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. Last Updated: 07/27/2016

Leeds Game Is Vital For Spartak, Russia




For some, Spartak Moscow's matchup against England's Leeds United on Thursday is more than just a game.


The last game of the year in Russia is the last chance for Russian soccer to make amends in a dismal year that saw the national side fail to qualify for Euro 2000 and Spartak limp out with a third place showing in what was regarded as the weakest Champions League group.


The stakes are so high that Spartak supporter and former First Deputy Prime Minister Alexander Shokhin has linked Thursday's first-leg, third-round game to the war in Chechnya this week, saying Spartak had to match the people's mood - which he claimed was on a high because of the fighting in the Caucasus - by scoring a victory over the English.


"They have no right [to lose]," he said on NTV television on Sunday.


So, it should be gloves off for Spartak - if only metaphorically speaking, as weather reports predict that it will be minus 12 degrees Celsius - but Spartak coach Oleg Romantsev is finding the team hard to motivate.


"There's very little emotion," Romantsev said last week.


The game is a bit of a comedown after the delights of the Champions League, but Leeds is arguably a better side than any of the teams Spartak faced in that competition.


Romantsev has described Leeds as one of the quickest in Europe and the most powerful in Britain.


The Yorkshire club fields a young side that has been one of the highlights of this season's English premier league. Currently second, manager David O'Leary has sensibly kept up his mantra that the team is too inexperienced to win the league or go far in Europe, but it will fancy its chances of getting past a Spartak side playing without its best player - midfielder Andrei Tikhonov - who is serving a suspension after being sent off during Spartak's Champions League loss to Sparta Prague.


In comparison, Spartak is a slower, less athletic team but one with a lot of heart and experience that usually plays better against an opposition it respects - two years ago, it outplayed both Real Madrid and Inter Milan at home.


But few journalists or fans seem to have much confidence in Spartak.


NTV spent an hour discussing 'How to Beat the English?' on Sunday night and apart from criticizing the Leeds defense for being 'primitive,' was pessimistic about Spartak's chances.


One solution: Commentators joked that Spartak should have offered to move the game to Grozny to scare the Leeds team away.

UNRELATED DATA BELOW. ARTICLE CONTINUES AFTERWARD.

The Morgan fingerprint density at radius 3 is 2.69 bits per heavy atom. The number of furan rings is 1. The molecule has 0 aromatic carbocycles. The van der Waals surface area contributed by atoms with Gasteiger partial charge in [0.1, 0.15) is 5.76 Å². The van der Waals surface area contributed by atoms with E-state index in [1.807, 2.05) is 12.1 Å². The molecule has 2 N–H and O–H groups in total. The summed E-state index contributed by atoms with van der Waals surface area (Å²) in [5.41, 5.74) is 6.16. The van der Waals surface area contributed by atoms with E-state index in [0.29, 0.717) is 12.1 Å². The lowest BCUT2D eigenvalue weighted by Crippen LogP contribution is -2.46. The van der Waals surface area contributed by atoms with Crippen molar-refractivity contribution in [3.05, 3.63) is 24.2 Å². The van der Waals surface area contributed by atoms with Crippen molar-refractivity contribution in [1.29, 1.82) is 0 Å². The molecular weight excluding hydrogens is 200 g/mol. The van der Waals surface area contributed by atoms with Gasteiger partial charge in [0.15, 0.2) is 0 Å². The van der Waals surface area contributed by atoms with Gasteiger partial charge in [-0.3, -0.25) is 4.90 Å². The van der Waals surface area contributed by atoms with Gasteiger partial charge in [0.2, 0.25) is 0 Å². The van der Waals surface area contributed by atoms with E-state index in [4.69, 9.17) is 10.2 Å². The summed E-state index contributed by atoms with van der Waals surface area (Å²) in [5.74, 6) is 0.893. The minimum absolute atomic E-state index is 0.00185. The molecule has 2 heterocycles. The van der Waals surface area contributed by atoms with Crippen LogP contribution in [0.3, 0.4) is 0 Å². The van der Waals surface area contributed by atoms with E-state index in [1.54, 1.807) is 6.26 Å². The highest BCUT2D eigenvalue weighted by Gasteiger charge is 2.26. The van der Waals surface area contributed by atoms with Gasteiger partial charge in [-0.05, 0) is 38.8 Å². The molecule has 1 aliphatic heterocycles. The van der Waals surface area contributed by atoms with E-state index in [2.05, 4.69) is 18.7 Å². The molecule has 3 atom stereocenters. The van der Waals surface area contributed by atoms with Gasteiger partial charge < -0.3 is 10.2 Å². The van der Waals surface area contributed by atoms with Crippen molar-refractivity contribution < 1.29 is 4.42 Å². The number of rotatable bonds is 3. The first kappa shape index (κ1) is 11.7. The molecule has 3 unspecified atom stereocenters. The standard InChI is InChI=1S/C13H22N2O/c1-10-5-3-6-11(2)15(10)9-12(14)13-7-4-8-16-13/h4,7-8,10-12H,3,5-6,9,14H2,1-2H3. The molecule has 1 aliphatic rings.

(An idea to move it to the warmer climes of Vladikavkaz - 60 kilometers from Grozny - drew a swift and not very happy response from Leeds.)


Instead, the game has been moved from Spartak's usual home at Luzhniki Stadium to the smaller Dynamo Stadium, where the crowd is unlikely to top 20,000 due to the subzero temperatures.


With ball control set to be virtually impossible, Spartak doesn't think the conditions favor it - the Russian premier division never plays this late in the year - and expects to have almost as much trouble as Leeds on the icy pitch.


Spartak's Dmitry Khlestov and Robson have already sustained injuries from training on rock-hard pitches, and Spartak heads off for a nine-day visit to comparatively sunny England within days of the first leg to ready for the return game.


There was talk that Spartak would try for a draw in the first leg and then go for victory at Elland Road but Romantsev said Friday that he had too little confidence in his defense to attempt that and said the side's usual open attacking game was his only option.


Spice was added to the matchup as Spartak press attach? Alexander Lvov attacked Leeds for ungentlemanly behavior in a front-page piece in Tuesday's Sport Express. The Yorkshire club faxed two letters to Spartak, according to Lvov, complaining that its pregame visit had been a waste of money and that on its arrival Tuesday evening, it did not want to be met at the airport, given a police escort or given help with the hotel.


Playing English clubs has always been lucky for Spartak and the Muscovites have yet to lose in eight meetings. The game that started that run 17 years ago was a 3-2 win over Arsenal in Moscow. Hopefully, that's a good omen for Spartak: The two captains that day were Leeds coach David O'Leary and Romantsev, and Spartak ran out 8-4 winners on aggregate.


As Sport Express Football magazine put it, "Of course, they are only statistics ... but we remember how conservative the English are and how much they love tradition."


Dynamo Stadium, Tickets cost 40 to 120 rubles, 8 p.m., 36 Leningradsky Prospekt, Metro: Dynamo.